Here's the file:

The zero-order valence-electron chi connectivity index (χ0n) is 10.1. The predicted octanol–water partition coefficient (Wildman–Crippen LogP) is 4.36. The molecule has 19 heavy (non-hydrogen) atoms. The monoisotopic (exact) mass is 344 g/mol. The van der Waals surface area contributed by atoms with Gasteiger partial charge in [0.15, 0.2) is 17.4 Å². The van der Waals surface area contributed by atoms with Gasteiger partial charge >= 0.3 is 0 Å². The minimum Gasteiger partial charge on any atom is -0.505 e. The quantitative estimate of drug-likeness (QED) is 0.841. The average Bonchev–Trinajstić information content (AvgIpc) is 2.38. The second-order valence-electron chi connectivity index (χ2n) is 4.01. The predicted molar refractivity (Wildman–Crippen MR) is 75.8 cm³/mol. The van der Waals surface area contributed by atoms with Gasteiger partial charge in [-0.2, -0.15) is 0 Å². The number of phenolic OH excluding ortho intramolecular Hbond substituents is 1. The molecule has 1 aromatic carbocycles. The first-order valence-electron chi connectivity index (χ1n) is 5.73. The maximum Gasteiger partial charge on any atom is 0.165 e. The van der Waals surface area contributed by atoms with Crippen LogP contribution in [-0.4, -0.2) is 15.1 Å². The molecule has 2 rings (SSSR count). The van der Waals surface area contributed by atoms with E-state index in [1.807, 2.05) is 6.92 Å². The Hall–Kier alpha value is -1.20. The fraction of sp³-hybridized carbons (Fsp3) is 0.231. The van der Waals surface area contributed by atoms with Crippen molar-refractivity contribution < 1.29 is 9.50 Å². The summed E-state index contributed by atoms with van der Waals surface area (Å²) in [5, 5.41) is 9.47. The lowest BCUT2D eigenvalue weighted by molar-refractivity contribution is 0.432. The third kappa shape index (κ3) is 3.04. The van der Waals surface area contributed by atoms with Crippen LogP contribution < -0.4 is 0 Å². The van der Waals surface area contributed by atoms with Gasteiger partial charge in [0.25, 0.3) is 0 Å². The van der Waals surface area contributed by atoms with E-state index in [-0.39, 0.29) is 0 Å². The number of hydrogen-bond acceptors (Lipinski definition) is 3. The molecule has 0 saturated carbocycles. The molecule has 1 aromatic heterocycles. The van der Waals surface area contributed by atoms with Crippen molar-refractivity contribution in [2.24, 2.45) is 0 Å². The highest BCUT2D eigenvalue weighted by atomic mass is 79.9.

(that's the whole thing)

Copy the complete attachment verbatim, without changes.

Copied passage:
The zero-order valence-electron chi connectivity index (χ0n) is 10.1. The predicted octanol–water partition coefficient (Wildman–Crippen LogP) is 4.36. The molecule has 19 heavy (non-hydrogen) atoms. The monoisotopic (exact) mass is 344 g/mol. The van der Waals surface area contributed by atoms with Gasteiger partial charge in [0.15, 0.2) is 17.4 Å². The van der Waals surface area contributed by atoms with Gasteiger partial charge >= 0.3 is 0 Å². The minimum Gasteiger partial charge on any atom is -0.505 e. The quantitative estimate of drug-likeness (QED) is 0.841. The average Bonchev–Trinajstić information content (AvgIpc) is 2.38. The second-order valence-electron chi connectivity index (χ2n) is 4.01. The predicted molar refractivity (Wildman–Crippen MR) is 75.8 cm³/mol. The van der Waals surface area contributed by atoms with Gasteiger partial charge in [-0.2, -0.15) is 0 Å². The number of phenolic OH excluding ortho intramolecular Hbond substituents is 1. The molecule has 1 aromatic carbocycles. The first-order valence-electron chi connectivity index (χ1n) is 5.73. The maximum Gasteiger partial charge on any atom is 0.165 e. The van der Waals surface area contributed by atoms with Crippen LogP contribution in [-0.4, -0.2) is 15.1 Å². The molecule has 2 rings (SSSR count). The van der Waals surface area contributed by atoms with E-state index in [1.807, 2.05) is 6.92 Å². The Hall–Kier alpha value is -1.20. The fraction of sp³-hybridized carbons (Fsp3) is 0.231. The van der Waals surface area contributed by atoms with Crippen molar-refractivity contribution < 1.29 is 9.50 Å². The summed E-state index contributed by atoms with van der Waals surface area (Å²) in [5, 5.41) is 9.47. The lowest BCUT2D eigenvalue weighted by molar-refractivity contribution is 0.432. The third kappa shape index (κ3) is 3.04. The van der Waals surface area contributed by atoms with Crippen LogP contribution < -0.4 is 0 Å². The van der Waals surface area contributed by atoms with Gasteiger partial charge in [0.25, 0.3) is 0 Å². The van der Waals surface area contributed by atoms with E-state index in [-0.39, 0.29) is 0 Å². The number of hydrogen-bond acceptors (Lipinski definition) is 3. The molecule has 0 saturated carbocycles. The molecule has 1 aromatic heterocycles. The van der Waals surface area contributed by atoms with Crippen molar-refractivity contribution in [2.24, 2.45) is 0 Å². The highest BCUT2D eigenvalue weighted by atomic mass is 79.9.